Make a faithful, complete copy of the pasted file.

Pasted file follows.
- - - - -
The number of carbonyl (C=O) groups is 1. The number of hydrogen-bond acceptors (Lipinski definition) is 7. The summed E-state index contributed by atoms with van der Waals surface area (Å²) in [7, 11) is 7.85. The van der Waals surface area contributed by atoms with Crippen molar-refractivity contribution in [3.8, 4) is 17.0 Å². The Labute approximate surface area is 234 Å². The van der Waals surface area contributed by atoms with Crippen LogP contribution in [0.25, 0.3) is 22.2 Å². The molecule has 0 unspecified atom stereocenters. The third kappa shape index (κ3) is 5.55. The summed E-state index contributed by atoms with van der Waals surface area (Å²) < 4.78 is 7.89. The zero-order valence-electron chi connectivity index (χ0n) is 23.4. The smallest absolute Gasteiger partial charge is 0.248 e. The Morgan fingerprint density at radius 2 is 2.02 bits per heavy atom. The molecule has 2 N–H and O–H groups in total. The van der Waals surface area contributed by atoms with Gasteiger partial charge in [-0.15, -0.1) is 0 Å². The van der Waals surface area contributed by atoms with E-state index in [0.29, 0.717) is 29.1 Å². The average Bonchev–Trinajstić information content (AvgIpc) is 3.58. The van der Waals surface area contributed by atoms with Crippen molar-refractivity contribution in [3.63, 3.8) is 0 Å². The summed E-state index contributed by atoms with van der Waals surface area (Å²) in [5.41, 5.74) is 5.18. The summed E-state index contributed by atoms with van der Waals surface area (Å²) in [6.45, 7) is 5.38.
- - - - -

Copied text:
The number of carbonyl (C=O) groups is 1. The number of hydrogen-bond acceptors (Lipinski definition) is 7. The summed E-state index contributed by atoms with van der Waals surface area (Å²) in [7, 11) is 7.85. The van der Waals surface area contributed by atoms with Crippen molar-refractivity contribution in [3.8, 4) is 17.0 Å². The Labute approximate surface area is 234 Å². The van der Waals surface area contributed by atoms with Crippen LogP contribution in [0.25, 0.3) is 22.2 Å². The molecule has 0 unspecified atom stereocenters. The third kappa shape index (κ3) is 5.55. The summed E-state index contributed by atoms with van der Waals surface area (Å²) < 4.78 is 7.89. The zero-order valence-electron chi connectivity index (χ0n) is 23.4. The smallest absolute Gasteiger partial charge is 0.248 e. The Morgan fingerprint density at radius 2 is 2.02 bits per heavy atom. The molecule has 2 N–H and O–H groups in total. The van der Waals surface area contributed by atoms with Gasteiger partial charge in [-0.15, -0.1) is 0 Å². The van der Waals surface area contributed by atoms with E-state index in [0.29, 0.717) is 29.1 Å². The average Bonchev–Trinajstić information content (AvgIpc) is 3.58. The van der Waals surface area contributed by atoms with Crippen molar-refractivity contribution in [3.63, 3.8) is 0 Å². The summed E-state index contributed by atoms with van der Waals surface area (Å²) in [5.41, 5.74) is 5.18. The summed E-state index contributed by atoms with van der Waals surface area (Å²) in [6.45, 7) is 5.38.